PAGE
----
If the world is really a pluralistic world, it will be more difficult for the world itself to attain any ‘overlapping  consensus’ among different parties even in the absence of Christian community.   If there is another minority group who objects to the social agenda of the majority, what should the church do?  According to Horrell, the church will just turn out to be disciples of the voices of majority and can’t stand as an objective critique to the moral health of the world.  Paul, on the contrary, has done such moral judgment not shared by the majority of outsiders in his world in terms of critical comments against eating idol food and attending social idolatry-related banquets, internal judgment for civil cases between siblings, forbiddance of having sex with prostitutes and most likely male homosexual practice, no matter who plays the so-called ‘soft role’ or the masculine active penetrating role.  This overlooking of Paul’s counter-cultural stances, in my mind, is the critical weakness of Horrell’s ethics. Paul does not take any stance on tolerance in this issue, which may well surprise most of the unbelievers in his world.

Horrell also observes that sibling is a term frequently used by Paul to depict church as family with kinship relations. This is the basis of other-regard.  But this notion also implies the critical difference between values and practice of this family and those not in this family.  Then this family must have its own constitutive goods independent of the cultural values around her.  This aspect of “the basic values orientation” inherited in this church of God / family of God, who are waiting for the inheritance of the Kingdom of God advocated by Paul, shows that the overlapping consensus with outside Greco-Roman world may be coincidental.  Moreover, the concern for regard of outsiders cannot be separated from Paul’s evangelical mission: attracting outsiders to experience the presence of God (1 Cor. 14:24-25), the unbelieving spouse may be saved by the converted husband/wife (1 Cor. 7: 16) and expulsion of the brother committing incest for the salvation of the soul (either his soul or the spirit of the church) in the day of the Lord Jesus (5:5).  This picture seems to be very different from contemporary liberal agenda of church holding hands with outsiders in doing consented good things.  This concept of “co-worker” with outsiders seems to be contrary to Paul.  For instance, metaphor of church as God’s sanctuary in 2 Cor. 6.14-18, power of prophecy toward unbelievers in 1 Cor. 14, resurrection hope against hedonism in 1 Cor. 15.32, and the accountability of the church, the ‘we’ in 2 Cor. 5.10 , to God the judge for reward, etc.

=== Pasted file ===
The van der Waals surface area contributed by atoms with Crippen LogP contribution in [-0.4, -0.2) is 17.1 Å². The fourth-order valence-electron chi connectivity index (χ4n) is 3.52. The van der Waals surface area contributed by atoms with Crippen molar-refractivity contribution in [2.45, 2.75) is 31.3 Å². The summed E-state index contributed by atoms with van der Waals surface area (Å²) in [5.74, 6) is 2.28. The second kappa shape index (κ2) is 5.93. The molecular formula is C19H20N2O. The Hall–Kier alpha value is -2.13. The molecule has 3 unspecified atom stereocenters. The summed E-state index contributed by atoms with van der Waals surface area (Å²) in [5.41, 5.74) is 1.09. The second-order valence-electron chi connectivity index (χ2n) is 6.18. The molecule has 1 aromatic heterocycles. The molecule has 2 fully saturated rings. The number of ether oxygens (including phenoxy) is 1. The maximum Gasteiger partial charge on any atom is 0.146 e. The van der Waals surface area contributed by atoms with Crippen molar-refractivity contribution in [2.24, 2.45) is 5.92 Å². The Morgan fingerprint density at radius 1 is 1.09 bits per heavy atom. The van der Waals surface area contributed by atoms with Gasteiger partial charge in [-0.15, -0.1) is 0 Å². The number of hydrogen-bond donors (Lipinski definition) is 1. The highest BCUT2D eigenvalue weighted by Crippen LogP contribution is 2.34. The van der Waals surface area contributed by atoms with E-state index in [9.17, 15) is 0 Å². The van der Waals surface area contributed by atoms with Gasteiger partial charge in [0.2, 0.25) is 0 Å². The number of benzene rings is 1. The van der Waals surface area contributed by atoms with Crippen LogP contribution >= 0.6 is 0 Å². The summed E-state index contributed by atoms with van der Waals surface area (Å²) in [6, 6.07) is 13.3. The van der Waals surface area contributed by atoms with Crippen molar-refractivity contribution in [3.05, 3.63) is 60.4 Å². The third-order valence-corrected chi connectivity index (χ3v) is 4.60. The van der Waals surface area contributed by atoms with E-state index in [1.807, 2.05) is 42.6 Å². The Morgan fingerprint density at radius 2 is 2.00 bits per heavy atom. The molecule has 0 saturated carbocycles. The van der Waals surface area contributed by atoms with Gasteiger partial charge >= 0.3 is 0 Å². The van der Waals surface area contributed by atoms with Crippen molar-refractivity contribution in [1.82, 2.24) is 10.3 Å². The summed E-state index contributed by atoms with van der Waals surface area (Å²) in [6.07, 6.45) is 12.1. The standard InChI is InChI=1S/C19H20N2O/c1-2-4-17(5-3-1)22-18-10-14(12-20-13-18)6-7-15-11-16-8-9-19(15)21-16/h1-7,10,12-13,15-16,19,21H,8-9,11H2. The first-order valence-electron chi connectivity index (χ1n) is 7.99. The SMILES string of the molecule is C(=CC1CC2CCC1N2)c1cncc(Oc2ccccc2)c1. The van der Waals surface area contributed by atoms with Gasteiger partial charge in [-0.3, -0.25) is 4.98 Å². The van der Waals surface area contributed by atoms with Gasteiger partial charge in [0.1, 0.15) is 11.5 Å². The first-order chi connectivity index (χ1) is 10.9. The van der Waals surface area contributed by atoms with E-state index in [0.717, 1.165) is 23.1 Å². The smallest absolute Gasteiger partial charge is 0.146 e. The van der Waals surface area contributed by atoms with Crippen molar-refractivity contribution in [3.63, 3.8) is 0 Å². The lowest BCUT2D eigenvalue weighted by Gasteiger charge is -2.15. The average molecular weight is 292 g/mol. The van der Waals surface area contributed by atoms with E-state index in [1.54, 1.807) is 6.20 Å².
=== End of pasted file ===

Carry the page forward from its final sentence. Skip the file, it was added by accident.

Clearly, Horrell’s attempt on Paul’s ethics really does an excellent job of stimulating reflection on the significance of upbuilding Christian identity in 1 Corinthians: the meaning of Church of God. Yet, Paul’s ethics are closely related to the hope of resurrection and the 2nd coming of Christ, which Horrell overlooks in his exegesis of 1 Corinthians.  Developing the arguments in this direction may help us understand the distinctiveness of this new community of God from Jews who rely on traditions as well as her difference from Greco-Roman world in terms of their citizenship and recognition in the society.

Sin Pan Daniel Ho